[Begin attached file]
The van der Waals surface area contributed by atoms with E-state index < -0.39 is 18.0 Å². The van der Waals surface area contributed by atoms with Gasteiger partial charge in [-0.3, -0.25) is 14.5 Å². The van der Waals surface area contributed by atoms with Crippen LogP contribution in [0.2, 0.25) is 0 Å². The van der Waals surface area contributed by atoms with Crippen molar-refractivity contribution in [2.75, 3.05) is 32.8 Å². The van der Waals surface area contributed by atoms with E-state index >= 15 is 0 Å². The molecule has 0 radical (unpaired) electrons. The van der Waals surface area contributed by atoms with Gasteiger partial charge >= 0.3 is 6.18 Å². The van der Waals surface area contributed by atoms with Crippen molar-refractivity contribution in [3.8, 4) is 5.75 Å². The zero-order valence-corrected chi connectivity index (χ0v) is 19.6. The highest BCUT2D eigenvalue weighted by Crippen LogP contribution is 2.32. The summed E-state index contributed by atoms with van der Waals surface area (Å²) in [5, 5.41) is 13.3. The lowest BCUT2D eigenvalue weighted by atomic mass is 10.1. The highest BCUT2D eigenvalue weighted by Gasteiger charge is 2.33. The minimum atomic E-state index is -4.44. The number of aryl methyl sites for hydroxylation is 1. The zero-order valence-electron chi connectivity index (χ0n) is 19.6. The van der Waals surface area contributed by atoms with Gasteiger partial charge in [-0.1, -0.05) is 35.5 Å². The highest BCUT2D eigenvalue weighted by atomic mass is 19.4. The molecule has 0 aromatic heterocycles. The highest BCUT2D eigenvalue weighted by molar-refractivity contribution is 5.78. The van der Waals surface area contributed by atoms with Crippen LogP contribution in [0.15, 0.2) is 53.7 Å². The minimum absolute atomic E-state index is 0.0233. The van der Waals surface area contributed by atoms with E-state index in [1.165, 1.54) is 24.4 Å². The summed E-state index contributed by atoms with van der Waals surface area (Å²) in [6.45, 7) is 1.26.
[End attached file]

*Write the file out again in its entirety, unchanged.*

The van der Waals surface area contributed by atoms with E-state index < -0.39 is 18.0 Å². The van der Waals surface area contributed by atoms with Gasteiger partial charge in [-0.3, -0.25) is 14.5 Å². The van der Waals surface area contributed by atoms with Crippen LogP contribution in [0.2, 0.25) is 0 Å². The van der Waals surface area contributed by atoms with Crippen molar-refractivity contribution in [2.75, 3.05) is 32.8 Å². The van der Waals surface area contributed by atoms with E-state index >= 15 is 0 Å². The molecule has 0 radical (unpaired) electrons. The van der Waals surface area contributed by atoms with Gasteiger partial charge >= 0.3 is 6.18 Å². The van der Waals surface area contributed by atoms with Crippen molar-refractivity contribution in [3.8, 4) is 5.75 Å². The zero-order valence-corrected chi connectivity index (χ0v) is 19.6. The highest BCUT2D eigenvalue weighted by Crippen LogP contribution is 2.32. The summed E-state index contributed by atoms with van der Waals surface area (Å²) in [5, 5.41) is 13.3. The lowest BCUT2D eigenvalue weighted by atomic mass is 10.1. The highest BCUT2D eigenvalue weighted by Gasteiger charge is 2.33. The minimum atomic E-state index is -4.44. The number of aryl methyl sites for hydroxylation is 1. The zero-order valence-electron chi connectivity index (χ0n) is 19.6. The van der Waals surface area contributed by atoms with Gasteiger partial charge in [-0.1, -0.05) is 35.5 Å². The highest BCUT2D eigenvalue weighted by atomic mass is 19.4. The molecule has 0 aromatic heterocycles. The highest BCUT2D eigenvalue weighted by molar-refractivity contribution is 5.78. The van der Waals surface area contributed by atoms with Crippen LogP contribution in [0.15, 0.2) is 53.7 Å². The minimum absolute atomic E-state index is 0.0233. The van der Waals surface area contributed by atoms with E-state index in [1.165, 1.54) is 24.4 Å². The summed E-state index contributed by atoms with van der Waals surface area (Å²) in [6.45, 7) is 1.26.